The Magna Carta and America
History seems to be rewritten so that society will forget important details of where it came from, therefore, not being taught today holding the importance it should. In order to change the course of the path we are on, we must go back in time and study important events, places, people and documents.
First, let’s begin with the setting. It is the time of King John of England. King John had conflicts with his barons which began in the early 1200’s. The word baron, a common word, has many meanings. In the early medieval period baron could be used to refer to any free man, but by the 11th century it had come to refer to a member of the landholding class. The main conflicts were money and property. In those times, a person’s wealth was measured by their livestock, land and crops. However; there was a question of who enjoyed the benefits off all that property. These issues stemmed back to King John’s ancestor, William the Conqueror.
In 1204 there had been some battles between France and England. King John lost Normandy and his other French territories. The royal treasury had been depleted so King John needed to find ways to rebuild it. Putting it simply, King John found it appropriate to tax the people and put debt upon them in any way he saw fit. These barons, known as free men, began to rebel against the King’s actions. This began the many years of conflict.
In 1209 King John was excommunicated. In 1213, England was facing the threat of invasion by the French. King John agreed at this time to submit his kingdom to the authority of Pope Innocent III.
In 1214, King John and his allies were defeated by King Philip Agustus of France, ending the English Empire in France. Still disgusted with King John and his endless pressures on their lives to support his wars, the baron’s demanded change!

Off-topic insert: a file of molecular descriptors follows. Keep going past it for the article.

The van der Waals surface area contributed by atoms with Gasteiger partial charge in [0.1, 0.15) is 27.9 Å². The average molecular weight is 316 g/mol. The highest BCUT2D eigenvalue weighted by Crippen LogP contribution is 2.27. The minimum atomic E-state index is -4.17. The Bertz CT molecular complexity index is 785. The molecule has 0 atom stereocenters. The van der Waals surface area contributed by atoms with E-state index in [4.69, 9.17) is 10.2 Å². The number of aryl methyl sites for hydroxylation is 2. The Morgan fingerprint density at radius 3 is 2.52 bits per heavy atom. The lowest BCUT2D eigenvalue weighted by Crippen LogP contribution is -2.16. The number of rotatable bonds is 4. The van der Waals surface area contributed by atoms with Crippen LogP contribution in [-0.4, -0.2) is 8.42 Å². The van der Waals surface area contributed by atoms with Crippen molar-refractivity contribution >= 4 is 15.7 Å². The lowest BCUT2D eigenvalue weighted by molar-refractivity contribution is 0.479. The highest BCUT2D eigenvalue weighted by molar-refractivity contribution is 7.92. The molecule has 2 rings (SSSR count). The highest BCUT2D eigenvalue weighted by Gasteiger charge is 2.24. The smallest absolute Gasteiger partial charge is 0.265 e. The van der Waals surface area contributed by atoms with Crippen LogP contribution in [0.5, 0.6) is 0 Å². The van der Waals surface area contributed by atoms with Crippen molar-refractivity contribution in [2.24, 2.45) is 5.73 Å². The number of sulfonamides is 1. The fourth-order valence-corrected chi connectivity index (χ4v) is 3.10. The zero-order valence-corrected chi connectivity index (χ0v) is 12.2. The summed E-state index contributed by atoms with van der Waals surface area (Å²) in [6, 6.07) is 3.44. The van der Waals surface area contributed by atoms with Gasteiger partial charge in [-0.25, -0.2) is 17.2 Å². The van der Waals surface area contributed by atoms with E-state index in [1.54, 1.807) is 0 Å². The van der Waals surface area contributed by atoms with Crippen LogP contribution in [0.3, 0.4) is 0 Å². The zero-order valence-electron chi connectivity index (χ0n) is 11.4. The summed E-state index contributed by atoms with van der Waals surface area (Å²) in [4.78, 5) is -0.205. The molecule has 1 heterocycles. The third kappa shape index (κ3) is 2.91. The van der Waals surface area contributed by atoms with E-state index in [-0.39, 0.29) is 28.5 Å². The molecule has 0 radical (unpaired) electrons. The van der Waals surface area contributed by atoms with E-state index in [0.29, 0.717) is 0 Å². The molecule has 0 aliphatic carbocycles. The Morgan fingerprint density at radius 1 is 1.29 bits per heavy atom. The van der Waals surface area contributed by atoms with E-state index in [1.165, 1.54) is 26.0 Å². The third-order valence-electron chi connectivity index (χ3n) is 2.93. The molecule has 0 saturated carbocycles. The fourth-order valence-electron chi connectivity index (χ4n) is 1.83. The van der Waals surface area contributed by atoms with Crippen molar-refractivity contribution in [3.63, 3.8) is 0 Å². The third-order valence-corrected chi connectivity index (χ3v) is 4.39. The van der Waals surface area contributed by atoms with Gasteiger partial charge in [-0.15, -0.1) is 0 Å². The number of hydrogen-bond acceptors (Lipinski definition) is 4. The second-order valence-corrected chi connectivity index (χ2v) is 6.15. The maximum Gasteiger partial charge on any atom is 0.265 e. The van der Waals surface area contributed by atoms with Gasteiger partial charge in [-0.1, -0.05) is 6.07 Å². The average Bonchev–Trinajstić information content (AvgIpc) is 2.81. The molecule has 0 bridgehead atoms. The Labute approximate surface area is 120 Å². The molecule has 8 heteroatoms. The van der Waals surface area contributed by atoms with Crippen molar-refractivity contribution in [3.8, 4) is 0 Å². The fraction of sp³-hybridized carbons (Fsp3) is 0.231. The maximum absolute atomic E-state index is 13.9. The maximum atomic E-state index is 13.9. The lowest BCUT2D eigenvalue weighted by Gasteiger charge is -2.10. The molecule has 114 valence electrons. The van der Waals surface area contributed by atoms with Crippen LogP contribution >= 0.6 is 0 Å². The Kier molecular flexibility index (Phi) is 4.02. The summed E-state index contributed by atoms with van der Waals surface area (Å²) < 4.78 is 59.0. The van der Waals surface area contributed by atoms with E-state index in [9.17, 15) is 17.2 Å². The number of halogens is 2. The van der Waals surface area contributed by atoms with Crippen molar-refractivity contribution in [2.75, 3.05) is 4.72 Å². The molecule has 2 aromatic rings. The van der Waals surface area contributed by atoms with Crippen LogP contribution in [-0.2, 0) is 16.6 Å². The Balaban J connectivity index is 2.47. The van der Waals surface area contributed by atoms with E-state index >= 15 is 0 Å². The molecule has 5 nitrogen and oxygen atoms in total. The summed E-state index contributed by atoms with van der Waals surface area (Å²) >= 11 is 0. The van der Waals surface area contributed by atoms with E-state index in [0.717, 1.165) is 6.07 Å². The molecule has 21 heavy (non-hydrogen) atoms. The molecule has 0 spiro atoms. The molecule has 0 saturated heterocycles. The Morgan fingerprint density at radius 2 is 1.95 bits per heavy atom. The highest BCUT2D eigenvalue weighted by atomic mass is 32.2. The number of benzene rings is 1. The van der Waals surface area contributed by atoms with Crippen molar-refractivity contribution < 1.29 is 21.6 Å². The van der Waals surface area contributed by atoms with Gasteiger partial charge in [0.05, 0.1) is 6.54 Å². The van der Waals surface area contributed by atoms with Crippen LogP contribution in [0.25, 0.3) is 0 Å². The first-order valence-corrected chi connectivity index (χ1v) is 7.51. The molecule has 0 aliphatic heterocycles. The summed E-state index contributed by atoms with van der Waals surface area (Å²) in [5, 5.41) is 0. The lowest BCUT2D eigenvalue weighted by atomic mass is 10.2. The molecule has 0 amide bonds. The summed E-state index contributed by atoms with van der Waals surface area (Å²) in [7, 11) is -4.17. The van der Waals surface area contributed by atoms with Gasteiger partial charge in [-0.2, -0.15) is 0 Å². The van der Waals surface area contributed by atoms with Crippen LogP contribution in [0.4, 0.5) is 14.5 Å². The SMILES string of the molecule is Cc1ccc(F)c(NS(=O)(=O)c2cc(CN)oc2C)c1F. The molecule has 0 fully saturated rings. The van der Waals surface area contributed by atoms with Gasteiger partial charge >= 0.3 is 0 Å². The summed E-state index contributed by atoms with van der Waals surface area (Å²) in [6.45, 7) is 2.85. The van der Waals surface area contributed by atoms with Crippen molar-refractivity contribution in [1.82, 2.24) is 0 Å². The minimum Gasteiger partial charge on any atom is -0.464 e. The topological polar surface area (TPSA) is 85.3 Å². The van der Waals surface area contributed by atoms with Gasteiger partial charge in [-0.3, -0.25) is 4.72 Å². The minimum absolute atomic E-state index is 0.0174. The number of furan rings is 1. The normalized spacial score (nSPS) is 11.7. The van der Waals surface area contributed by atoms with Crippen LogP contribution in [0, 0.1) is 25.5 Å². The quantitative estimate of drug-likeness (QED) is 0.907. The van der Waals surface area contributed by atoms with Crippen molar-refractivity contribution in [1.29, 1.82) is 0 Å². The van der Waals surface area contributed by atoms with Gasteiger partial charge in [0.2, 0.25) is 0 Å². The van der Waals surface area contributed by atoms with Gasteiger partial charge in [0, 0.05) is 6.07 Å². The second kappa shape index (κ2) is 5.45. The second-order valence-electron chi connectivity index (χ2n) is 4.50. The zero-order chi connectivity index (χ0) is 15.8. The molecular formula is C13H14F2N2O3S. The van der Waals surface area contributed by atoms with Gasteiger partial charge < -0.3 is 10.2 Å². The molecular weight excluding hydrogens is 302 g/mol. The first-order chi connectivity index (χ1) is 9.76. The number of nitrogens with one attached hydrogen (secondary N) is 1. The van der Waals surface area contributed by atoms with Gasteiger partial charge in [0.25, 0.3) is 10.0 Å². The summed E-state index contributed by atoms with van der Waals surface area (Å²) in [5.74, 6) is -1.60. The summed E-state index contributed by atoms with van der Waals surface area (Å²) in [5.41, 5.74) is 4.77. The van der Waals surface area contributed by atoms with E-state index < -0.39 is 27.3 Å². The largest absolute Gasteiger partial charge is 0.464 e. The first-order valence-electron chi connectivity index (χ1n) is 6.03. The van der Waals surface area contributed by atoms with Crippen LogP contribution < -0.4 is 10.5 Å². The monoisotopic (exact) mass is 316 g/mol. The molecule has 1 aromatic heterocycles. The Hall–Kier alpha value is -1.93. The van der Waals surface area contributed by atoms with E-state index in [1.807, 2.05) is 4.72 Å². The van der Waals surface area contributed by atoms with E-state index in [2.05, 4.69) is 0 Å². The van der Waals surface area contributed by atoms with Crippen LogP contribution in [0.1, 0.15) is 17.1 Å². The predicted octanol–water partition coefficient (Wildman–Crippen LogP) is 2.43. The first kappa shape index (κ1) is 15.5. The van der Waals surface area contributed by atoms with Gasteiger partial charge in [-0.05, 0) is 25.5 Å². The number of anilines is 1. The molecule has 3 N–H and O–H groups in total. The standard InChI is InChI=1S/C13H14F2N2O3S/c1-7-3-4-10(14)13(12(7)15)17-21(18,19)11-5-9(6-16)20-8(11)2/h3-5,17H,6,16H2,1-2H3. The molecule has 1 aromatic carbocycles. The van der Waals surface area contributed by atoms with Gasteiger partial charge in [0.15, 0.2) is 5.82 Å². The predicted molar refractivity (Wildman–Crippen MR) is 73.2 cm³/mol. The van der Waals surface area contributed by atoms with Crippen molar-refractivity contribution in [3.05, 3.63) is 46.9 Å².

What does the Magna Carta have to do with America?
“Over the long term, however, Magna Carta served to lay the foundation for the evolution of parliamentary government and subsequent declarations of rights in Great Britain and the United States. In attempting to establish checks on the king’s powers, this document asserted the right of “due process” of law. By the end of the 13th century, it provided the basis for the idea of a “higher law,” one that could not be altered either by executive mandate or legislative acts. This concept, embraced by the leaders of the American Revolution, is embedded in the supremacy clause of the United States Constitution and enforced by the Supreme Court.” (National Endowment for the Humanities)
It is just amazing to think that our founding fathers thought back to the Magna Carta to pull ideas and concepts from it to lay the foundations to some of our greatest documents. I truly believe that it is a part of American history! I encourage readers to view the Magna Carta and see the similarities between it and the Constitution! It will blow your mind and touch the heart of the patriot! In order for us to move forward, we must look back.